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The designation Personal Insolvency Practitioner (PIP) is not something earned easily or taken on lightly. Individuals seeking the honour must complete a rigorous, formal education, testing exams, to say nothing of fitness and probity examinations, strict systems and compliance obligations and not insubstantial fees to boot: all of this in pursuit of a living that to date has proved something less than lucrative.
But that is to focus unduly on the monetary rewards aspect of the profession. In fact, the most vocal grievance currently being articulated by PIPs is the fact that their actual description – Personal Insolvency Practitioner – is something of a misnomer. As one disgruntled PIP wryly puts it, the designation should be “P-PIP” – Partial Personal Insolvency Practitioner.
The reason for this is that in fact when it comes to actually working with the over indebted, the hands of the PIP are often so tied as to be useless. The principal cause of this state of affairs is the new Central Bank rules on debt management services that came into effect in October of last year.
Anecdotal evidence from PIPs suggest that a majority of individuals approaching PIPs for their services simply do not qualify for any of the three schemes of arrangement on offer. The chronic personal debt difficulties afflicting the country range well beyond those mired in negative equity. That being the case, PIPs are precluded from offering debt management advice unless they have applied to the Central Bank for authorization.
And the application and requirements to be authorized as a debt management firm is, in the words of one applicant, “a nightmare”. This does not seem to be much of an exaggeration given the published requirements as found in the Authorisation Requirements and Standards for Debt Management Firms (2013).
Providing debt management services without authorisation is a criminal offence – even if you have gone to the lengths of qualifying as a PIP. One might have thought that this sanction is related to stewardship of client funds, but in fact even authorized debt management firms are not allowed to handle client funds.
This is just one of a number of justifiable grievance held by PIPs in relation to the current pedestrian pace of arrangements for the formal debt relief schemes.
Later this week the Director of the Insolvency Service of Ireland, Lorcan O’Connor, is due to face the Oireachtas Joint Committee on Finance, Public Expenditure and Reform. Mr O’Connor would, on the face of things, seem set for a rough time – possibly unfairly. This week the ISI will publish the number of insolvency deals struck in the first quarter of 2014 and it is widely expected that this will be minimal. It is understood that to date less than 100 protective certificates have been issued to date (these certificates are issued by the courts that protect applicants from legal proceedings by creditors while applying for a DSA or PIA).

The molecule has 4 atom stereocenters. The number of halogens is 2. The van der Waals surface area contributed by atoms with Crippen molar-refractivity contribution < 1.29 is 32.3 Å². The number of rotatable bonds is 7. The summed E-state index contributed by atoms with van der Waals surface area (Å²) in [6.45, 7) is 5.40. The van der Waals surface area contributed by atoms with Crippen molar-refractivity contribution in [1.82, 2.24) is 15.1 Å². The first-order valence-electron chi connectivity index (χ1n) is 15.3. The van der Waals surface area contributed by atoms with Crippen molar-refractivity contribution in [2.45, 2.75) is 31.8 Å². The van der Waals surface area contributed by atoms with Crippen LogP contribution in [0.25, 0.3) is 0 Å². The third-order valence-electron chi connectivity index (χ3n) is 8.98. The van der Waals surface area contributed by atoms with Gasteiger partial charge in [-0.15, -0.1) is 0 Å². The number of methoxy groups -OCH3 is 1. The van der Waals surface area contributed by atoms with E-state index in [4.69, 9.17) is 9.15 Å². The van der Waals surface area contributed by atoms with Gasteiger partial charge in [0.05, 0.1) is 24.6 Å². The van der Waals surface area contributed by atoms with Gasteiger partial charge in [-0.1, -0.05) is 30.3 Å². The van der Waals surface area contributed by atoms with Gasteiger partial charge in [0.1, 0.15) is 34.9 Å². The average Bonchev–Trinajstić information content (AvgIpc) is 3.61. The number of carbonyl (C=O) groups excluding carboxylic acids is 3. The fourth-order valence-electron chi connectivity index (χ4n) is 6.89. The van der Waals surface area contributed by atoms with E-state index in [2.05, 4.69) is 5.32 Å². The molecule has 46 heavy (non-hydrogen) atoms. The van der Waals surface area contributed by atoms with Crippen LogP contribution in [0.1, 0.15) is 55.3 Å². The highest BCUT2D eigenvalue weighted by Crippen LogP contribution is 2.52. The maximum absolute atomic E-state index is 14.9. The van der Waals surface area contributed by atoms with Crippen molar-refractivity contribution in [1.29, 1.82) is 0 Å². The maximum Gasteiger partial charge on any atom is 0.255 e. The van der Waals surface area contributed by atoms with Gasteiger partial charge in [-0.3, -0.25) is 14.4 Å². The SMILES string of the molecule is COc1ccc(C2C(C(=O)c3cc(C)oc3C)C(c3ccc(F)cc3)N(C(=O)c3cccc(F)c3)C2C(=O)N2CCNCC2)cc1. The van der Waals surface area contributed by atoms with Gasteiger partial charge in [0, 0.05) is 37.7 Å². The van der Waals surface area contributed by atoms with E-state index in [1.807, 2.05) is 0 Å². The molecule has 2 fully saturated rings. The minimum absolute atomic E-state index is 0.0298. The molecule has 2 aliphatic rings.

One defence of the extraordinarily slow level of activity on the formal side of things has been the fact that a greater number of informal deals have been struck. It is contended that this would not have been the case were it not for the existence of the formal schemes. This is probably true, but the widely publicised disclosure last week that AIB had made 100 deals with overindebted borrowers should be recognised for what it is – a drop in the ocean.
Later this month the Central Bank will publish details of its pilot scheme for resolution of multi-banked over indebted. Should this prove to have been a positive experience this will likely become another alternative to the formal, PIP-facilitated schemes.
Of course, the remit of the Finance Committee’s hearings this week extend far beyond the activities of the ISI: the Committee will also hear from the Irish Mortgage Holders Organisation, MABS, New Beginning, FLAC and the Phoenix Project, with a view to forming a holistic view on the overall mortgage arrears and resolution process.
Without wishing to pre-empt the proceedings, it seems likely that the members of the Finance Committee will in the first instance be somewhat astonished that progress on the formal side has been so slow. While greater activity on the informal side is to be welcomed, it will be interesting to see whether they form a view that this is down to a desire to clean up the system or whether this is more motivated by frustration at the formal system.
It seems unlikely that the current level of activity through the ISI, given the time and expense devoted to setting up that body and the involvement of the troika, will pass without rigourous scrutiny. Questions will surely be asked about the public visibility of the schemes. But perhaps most pertinently of all, the artificial demarcation of the authorized “debt manager” and the Personal Insolvency Practitioner will be brought into the light. As things stand, this is a sad waste of highly qualified individuals with much to contribute to the national personal debt issue. If the Committee agrees with this view, it may be the beginning of the end of the age of the P-PIP.